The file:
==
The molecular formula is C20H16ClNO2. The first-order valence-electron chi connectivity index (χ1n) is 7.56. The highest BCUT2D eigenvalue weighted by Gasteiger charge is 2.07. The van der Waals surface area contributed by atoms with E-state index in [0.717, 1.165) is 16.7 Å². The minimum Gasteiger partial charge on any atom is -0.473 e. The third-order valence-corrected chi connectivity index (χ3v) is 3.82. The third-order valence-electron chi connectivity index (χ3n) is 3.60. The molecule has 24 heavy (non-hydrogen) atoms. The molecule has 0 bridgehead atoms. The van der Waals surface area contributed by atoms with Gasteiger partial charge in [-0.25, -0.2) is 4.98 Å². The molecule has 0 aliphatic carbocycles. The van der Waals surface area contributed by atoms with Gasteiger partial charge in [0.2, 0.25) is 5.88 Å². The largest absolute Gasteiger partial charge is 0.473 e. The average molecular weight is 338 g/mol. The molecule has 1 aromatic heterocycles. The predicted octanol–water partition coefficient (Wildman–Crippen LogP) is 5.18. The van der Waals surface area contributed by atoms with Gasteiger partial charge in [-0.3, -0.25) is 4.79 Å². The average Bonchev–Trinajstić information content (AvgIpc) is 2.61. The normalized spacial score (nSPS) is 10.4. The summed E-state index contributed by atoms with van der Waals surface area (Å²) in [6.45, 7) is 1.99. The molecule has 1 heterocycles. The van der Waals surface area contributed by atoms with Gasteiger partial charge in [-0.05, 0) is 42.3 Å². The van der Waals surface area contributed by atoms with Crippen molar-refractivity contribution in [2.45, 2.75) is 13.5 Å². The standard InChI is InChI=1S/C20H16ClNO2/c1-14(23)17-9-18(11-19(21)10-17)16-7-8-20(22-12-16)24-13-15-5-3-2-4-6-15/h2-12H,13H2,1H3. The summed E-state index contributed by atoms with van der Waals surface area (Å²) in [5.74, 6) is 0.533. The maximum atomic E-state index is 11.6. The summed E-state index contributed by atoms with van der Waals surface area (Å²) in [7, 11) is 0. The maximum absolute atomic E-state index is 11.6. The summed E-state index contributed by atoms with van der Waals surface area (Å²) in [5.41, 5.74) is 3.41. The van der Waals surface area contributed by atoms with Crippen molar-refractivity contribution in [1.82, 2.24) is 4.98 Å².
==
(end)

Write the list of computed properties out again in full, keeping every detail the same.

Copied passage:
The molecular formula is C20H16ClNO2. The first-order valence-electron chi connectivity index (χ1n) is 7.56. The highest BCUT2D eigenvalue weighted by Gasteiger charge is 2.07. The van der Waals surface area contributed by atoms with E-state index in [0.717, 1.165) is 16.7 Å². The minimum Gasteiger partial charge on any atom is -0.473 e. The third-order valence-corrected chi connectivity index (χ3v) is 3.82. The third-order valence-electron chi connectivity index (χ3n) is 3.60. The molecule has 24 heavy (non-hydrogen) atoms. The molecule has 0 bridgehead atoms. The van der Waals surface area contributed by atoms with Gasteiger partial charge in [-0.25, -0.2) is 4.98 Å². The molecule has 0 aliphatic carbocycles. The van der Waals surface area contributed by atoms with Gasteiger partial charge in [0.2, 0.25) is 5.88 Å². The largest absolute Gasteiger partial charge is 0.473 e. The average molecular weight is 338 g/mol. The molecule has 1 aromatic heterocycles. The predicted octanol–water partition coefficient (Wildman–Crippen LogP) is 5.18. The van der Waals surface area contributed by atoms with Gasteiger partial charge in [-0.3, -0.25) is 4.79 Å². The average Bonchev–Trinajstić information content (AvgIpc) is 2.61. The normalized spacial score (nSPS) is 10.4. The summed E-state index contributed by atoms with van der Waals surface area (Å²) in [6.45, 7) is 1.99. The molecule has 1 heterocycles. The van der Waals surface area contributed by atoms with Gasteiger partial charge in [-0.05, 0) is 42.3 Å². The van der Waals surface area contributed by atoms with Crippen molar-refractivity contribution in [2.45, 2.75) is 13.5 Å². The standard InChI is InChI=1S/C20H16ClNO2/c1-14(23)17-9-18(11-19(21)10-17)16-7-8-20(22-12-16)24-13-15-5-3-2-4-6-15/h2-12H,13H2,1H3. The summed E-state index contributed by atoms with van der Waals surface area (Å²) in [5.74, 6) is 0.533. The maximum atomic E-state index is 11.6. The summed E-state index contributed by atoms with van der Waals surface area (Å²) in [7, 11) is 0. The maximum absolute atomic E-state index is 11.6. The summed E-state index contributed by atoms with van der Waals surface area (Å²) in [5.41, 5.74) is 3.41. The van der Waals surface area contributed by atoms with Crippen molar-refractivity contribution in [1.82, 2.24) is 4.98 Å².